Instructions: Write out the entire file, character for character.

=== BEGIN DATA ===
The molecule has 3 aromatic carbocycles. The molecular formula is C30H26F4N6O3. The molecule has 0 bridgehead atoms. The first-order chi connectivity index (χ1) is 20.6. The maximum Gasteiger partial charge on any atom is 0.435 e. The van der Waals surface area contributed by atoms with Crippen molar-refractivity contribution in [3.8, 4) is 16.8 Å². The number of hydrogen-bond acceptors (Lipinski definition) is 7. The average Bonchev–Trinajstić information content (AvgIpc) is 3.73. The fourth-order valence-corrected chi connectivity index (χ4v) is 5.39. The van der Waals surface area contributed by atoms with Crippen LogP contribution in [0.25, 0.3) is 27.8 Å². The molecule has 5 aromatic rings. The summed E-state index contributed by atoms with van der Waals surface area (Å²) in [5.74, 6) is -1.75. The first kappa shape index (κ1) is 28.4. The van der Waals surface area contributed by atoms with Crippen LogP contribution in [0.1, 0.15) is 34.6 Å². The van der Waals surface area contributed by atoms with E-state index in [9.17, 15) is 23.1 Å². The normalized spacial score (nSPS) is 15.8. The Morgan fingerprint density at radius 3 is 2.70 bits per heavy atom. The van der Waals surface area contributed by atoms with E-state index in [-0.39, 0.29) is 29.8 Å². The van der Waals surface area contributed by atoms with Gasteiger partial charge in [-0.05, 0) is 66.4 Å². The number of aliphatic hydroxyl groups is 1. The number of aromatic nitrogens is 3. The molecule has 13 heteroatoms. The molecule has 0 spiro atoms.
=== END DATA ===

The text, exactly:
The molecule has 3 aromatic carbocycles. The molecular formula is C30H26F4N6O3. The molecule has 0 bridgehead atoms. The first-order chi connectivity index (χ1) is 20.6. The maximum Gasteiger partial charge on any atom is 0.435 e. The van der Waals surface area contributed by atoms with Crippen molar-refractivity contribution in [3.8, 4) is 16.8 Å². The number of hydrogen-bond acceptors (Lipinski definition) is 7. The average Bonchev–Trinajstić information content (AvgIpc) is 3.73. The fourth-order valence-corrected chi connectivity index (χ4v) is 5.39. The van der Waals surface area contributed by atoms with Crippen LogP contribution in [0.25, 0.3) is 27.8 Å². The molecule has 5 aromatic rings. The summed E-state index contributed by atoms with van der Waals surface area (Å²) in [5.74, 6) is -1.75. The first kappa shape index (κ1) is 28.4. The van der Waals surface area contributed by atoms with Crippen LogP contribution in [0.1, 0.15) is 34.6 Å². The van der Waals surface area contributed by atoms with E-state index in [9.17, 15) is 23.1 Å². The normalized spacial score (nSPS) is 15.8. The Morgan fingerprint density at radius 3 is 2.70 bits per heavy atom. The van der Waals surface area contributed by atoms with E-state index in [-0.39, 0.29) is 29.8 Å². The van der Waals surface area contributed by atoms with Gasteiger partial charge in [-0.05, 0) is 66.4 Å². The number of aliphatic hydroxyl groups is 1. The number of aromatic nitrogens is 3. The molecule has 13 heteroatoms. The molecule has 0 spiro atoms.